local, wild caribou three ways

Hunting season is now over and done with here in the north! Throughout the summer we (the airline Jesse and I work for) chartered hunters into and out of the mountains most days of the week, bringing back Twin Otter loads of smelly hunters and sacks of wild meat. The prize for the hunters is the antlers. I mean look at those things! Did you know a caribou grows a new set of antlers every year? And that both males AND females grow them? They are, in fact, a natural air conditioner – the caribou’s warm blood rushes to the antlers to allow the body to cool down on hot, mid summer days. Fascinating.

{photo from here, a very interesting read on this unique animal}

The Caribou is really a deer, known in most parts of the world as the Reindeer. It is distinguished from other deer as the Caribou is never farmed – solely a free range, grass eating animal running wild around the Arctic and Subarctic mountains. We were lucky to see a few, with their offspring while hiking Mt Hamar in the summer.

A couple of months ago, while the hunts were in full force, I was treated to some caribou meat. In the form of a partially dessicated beast inside a sack. On my doorstep. Too heavy for me to even lug inside. And, coincidentally, Jesse was out of town for the week.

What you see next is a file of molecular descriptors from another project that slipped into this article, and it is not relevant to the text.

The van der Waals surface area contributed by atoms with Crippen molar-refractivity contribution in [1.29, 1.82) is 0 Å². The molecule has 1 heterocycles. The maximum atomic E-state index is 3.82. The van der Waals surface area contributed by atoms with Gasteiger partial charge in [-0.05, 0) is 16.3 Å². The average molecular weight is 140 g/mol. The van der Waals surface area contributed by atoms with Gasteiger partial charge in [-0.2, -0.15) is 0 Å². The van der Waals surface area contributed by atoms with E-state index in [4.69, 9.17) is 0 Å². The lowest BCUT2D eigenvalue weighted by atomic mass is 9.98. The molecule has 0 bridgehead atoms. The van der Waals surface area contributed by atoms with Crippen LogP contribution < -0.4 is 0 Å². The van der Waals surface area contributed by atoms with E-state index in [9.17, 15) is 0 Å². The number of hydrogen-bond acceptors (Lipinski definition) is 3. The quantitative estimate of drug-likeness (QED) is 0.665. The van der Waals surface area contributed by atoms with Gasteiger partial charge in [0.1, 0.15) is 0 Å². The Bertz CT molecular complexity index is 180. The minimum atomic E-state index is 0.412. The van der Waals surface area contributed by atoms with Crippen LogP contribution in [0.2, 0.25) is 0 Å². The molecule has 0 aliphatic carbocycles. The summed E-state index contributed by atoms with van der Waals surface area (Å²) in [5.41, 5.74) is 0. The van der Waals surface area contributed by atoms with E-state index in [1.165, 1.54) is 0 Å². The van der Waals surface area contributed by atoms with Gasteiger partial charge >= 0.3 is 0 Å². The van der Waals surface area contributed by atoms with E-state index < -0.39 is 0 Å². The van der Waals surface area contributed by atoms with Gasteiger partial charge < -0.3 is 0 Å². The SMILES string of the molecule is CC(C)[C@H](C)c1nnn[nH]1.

Hmph. Not the ideal situation! As stoked as I was on getting local, wild meat I was hugely daunted! I panicked, fretting around my kitchen (after I had finally lugged the 100lb sack onto the kitchen floor) like a madman. I couldn’t even get it over the edge of the deep freezer, so I knew I would be dealing to it that evening.

So I phoned my friends. Friends who have lived in the North a long time, who understand wild meat and how to best deal to it. They (bless them!) hoofed it straight round bearing carving knives, chilly bins coolers, a meat grinder and a fantastic lesson on butchering. And so for the rest of that long night I hacked away, butchering the meat and packing it into roasts, steaks, stewing meat and sirloin strips, as well as grinding it into some good quality ground meat. And now our deep freeze is full of this.